Sanders’ Praise Of Cuba & Attacks On Israel Hurt Him With Some Florida Latino & Jewish Voters
Sen. Bernie Sanders (I-Vermont) contends that he is the Democratic candidate best equipped to defeat President Donald Trump in the 2020 U.S. presidential election. But Florida Democrats are worried over nominating a self-declared socialist who loudly criticizes Israel for president.
Sanders made the comments ahead of Super Tuesday on March 3 in which voters from 16 states and U.S. territories will cast ballots.
His remarks may harm his support from vital minority groups – including the 600,000 registered Jewish Democratic Florida voters and other ethnic minorities whose support is essential to his election.
Florida is a crucial battleground state that the Democrats would very much like to win. Still, after Sander’s refusal to condemn the 1959 Cuban Revolution on an interview with 60 Minutes, Democrats in the Sunshine State are revolting against him.
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Democratic Congress members, state legislators and party leaders have urged the party to take caution saying that Sander’s nomination would cost them the state of Florida, which is the largest battleground state in the presidential election.
The interview had pressed Sanders on his 1985 comments regarding the 1959 Cuban Revolution. He stated in the interview that the Cuban people did not “rise up in rebellion against Fidel Castro” because “he [Castro] educated their kids, gave their kids health care, totally transformed society.”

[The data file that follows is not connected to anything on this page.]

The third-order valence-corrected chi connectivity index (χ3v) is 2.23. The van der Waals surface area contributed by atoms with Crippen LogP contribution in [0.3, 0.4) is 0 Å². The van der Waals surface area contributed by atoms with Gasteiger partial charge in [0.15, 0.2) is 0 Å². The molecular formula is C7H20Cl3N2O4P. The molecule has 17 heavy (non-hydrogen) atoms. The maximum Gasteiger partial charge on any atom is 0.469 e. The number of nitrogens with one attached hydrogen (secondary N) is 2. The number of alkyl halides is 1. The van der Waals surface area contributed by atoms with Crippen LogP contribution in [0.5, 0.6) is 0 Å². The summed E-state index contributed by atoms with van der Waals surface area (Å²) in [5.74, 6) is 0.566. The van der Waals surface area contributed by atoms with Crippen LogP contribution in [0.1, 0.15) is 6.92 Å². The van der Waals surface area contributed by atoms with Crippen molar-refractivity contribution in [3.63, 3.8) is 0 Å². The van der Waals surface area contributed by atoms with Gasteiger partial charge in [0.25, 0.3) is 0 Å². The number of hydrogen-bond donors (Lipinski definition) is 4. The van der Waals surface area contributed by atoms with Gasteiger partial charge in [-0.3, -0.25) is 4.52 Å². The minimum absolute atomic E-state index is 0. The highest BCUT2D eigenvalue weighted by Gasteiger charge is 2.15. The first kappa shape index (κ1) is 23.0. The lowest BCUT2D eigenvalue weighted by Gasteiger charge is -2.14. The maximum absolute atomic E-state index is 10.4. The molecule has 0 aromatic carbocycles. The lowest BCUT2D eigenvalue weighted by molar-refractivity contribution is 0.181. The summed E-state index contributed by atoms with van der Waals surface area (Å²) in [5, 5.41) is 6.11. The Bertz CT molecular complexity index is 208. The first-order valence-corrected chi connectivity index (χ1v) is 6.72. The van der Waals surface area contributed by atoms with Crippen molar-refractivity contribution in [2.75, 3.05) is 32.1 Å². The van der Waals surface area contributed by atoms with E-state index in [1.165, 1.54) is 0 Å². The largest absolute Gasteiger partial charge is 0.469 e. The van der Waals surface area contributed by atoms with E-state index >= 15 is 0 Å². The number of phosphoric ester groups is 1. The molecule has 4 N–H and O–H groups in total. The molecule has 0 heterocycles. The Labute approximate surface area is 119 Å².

“We’re very opposed to the authoritarian nature of Cuba, but you know, it’s unfair to simply say everything is bad. You know?” Sanders retorted Sunday when questioned about the remarks. “When Fidel Castro came into office, you know what he did? He had a massive literacy program. Is that a bad thing? Even though Fidel Castro did it?”
Rep. Javier Fernandez, a Democratic candidate in a majority-Hispanic state Senate district, stated, “Donald Trump wins Florida if Bernie is our nominee.”
Florida is a state which has an influential cross-section of Latinos many of whose families fled leftist Latin American regimes.
Sander’s campaign has cast off concerns about socialism as modern-day “red-baiting” and has pointed to polling.
Democrats in Florida are also pointing the finger at Sander’s open criticism of Israel, which could prove problematic in the March 17 primary.
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